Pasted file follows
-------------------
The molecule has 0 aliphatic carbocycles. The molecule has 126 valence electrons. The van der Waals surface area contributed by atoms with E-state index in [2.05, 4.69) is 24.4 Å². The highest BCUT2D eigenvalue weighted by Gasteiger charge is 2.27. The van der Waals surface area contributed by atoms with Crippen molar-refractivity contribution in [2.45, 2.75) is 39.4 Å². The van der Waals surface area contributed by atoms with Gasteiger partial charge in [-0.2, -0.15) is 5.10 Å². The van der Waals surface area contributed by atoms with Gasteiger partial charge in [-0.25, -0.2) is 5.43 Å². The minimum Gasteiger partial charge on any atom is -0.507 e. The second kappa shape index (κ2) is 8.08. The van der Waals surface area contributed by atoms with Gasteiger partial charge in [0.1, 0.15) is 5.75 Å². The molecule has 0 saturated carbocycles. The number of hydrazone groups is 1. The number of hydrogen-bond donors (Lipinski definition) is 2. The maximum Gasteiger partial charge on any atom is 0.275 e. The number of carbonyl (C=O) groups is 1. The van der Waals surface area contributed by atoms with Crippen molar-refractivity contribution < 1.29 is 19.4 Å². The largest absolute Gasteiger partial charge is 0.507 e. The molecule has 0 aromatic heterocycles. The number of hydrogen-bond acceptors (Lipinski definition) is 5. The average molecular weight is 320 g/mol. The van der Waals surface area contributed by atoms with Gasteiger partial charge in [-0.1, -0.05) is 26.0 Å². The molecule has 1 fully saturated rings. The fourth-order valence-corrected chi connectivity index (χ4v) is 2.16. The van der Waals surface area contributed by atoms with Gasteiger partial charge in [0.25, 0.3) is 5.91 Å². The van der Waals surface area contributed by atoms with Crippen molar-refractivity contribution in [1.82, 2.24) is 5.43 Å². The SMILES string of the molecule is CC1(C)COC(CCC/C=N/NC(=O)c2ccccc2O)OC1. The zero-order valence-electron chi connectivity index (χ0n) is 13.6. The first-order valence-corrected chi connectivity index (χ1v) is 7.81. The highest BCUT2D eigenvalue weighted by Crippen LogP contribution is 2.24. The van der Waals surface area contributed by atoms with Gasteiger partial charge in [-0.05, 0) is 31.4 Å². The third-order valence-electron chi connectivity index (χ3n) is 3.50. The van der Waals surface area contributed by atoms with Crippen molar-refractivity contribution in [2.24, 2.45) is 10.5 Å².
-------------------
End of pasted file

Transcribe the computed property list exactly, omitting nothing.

The molecule has 0 aliphatic carbocycles. The molecule has 126 valence electrons. The van der Waals surface area contributed by atoms with E-state index in [2.05, 4.69) is 24.4 Å². The highest BCUT2D eigenvalue weighted by Gasteiger charge is 2.27. The van der Waals surface area contributed by atoms with Crippen molar-refractivity contribution in [2.45, 2.75) is 39.4 Å². The van der Waals surface area contributed by atoms with Gasteiger partial charge in [-0.2, -0.15) is 5.10 Å². The van der Waals surface area contributed by atoms with Gasteiger partial charge in [-0.25, -0.2) is 5.43 Å². The minimum Gasteiger partial charge on any atom is -0.507 e. The second kappa shape index (κ2) is 8.08. The van der Waals surface area contributed by atoms with Gasteiger partial charge in [0.1, 0.15) is 5.75 Å². The molecule has 0 saturated carbocycles. The number of hydrazone groups is 1. The number of hydrogen-bond donors (Lipinski definition) is 2. The maximum Gasteiger partial charge on any atom is 0.275 e. The number of carbonyl (C=O) groups is 1. The van der Waals surface area contributed by atoms with Crippen molar-refractivity contribution < 1.29 is 19.4 Å². The largest absolute Gasteiger partial charge is 0.507 e. The molecule has 0 aromatic heterocycles. The number of hydrogen-bond acceptors (Lipinski definition) is 5. The average molecular weight is 320 g/mol. The van der Waals surface area contributed by atoms with Gasteiger partial charge in [-0.1, -0.05) is 26.0 Å². The molecule has 1 fully saturated rings. The fourth-order valence-corrected chi connectivity index (χ4v) is 2.16. The van der Waals surface area contributed by atoms with Gasteiger partial charge in [0.25, 0.3) is 5.91 Å². The van der Waals surface area contributed by atoms with Crippen molar-refractivity contribution in [1.82, 2.24) is 5.43 Å². The SMILES string of the molecule is CC1(C)COC(CCC/C=N/NC(=O)c2ccccc2O)OC1. The zero-order valence-electron chi connectivity index (χ0n) is 13.6. The first-order valence-corrected chi connectivity index (χ1v) is 7.81. The highest BCUT2D eigenvalue weighted by Crippen LogP contribution is 2.24. The van der Waals surface area contributed by atoms with Gasteiger partial charge in [-0.05, 0) is 31.4 Å². The third-order valence-electron chi connectivity index (χ3n) is 3.50. The van der Waals surface area contributed by atoms with Crippen molar-refractivity contribution in [2.24, 2.45) is 10.5 Å².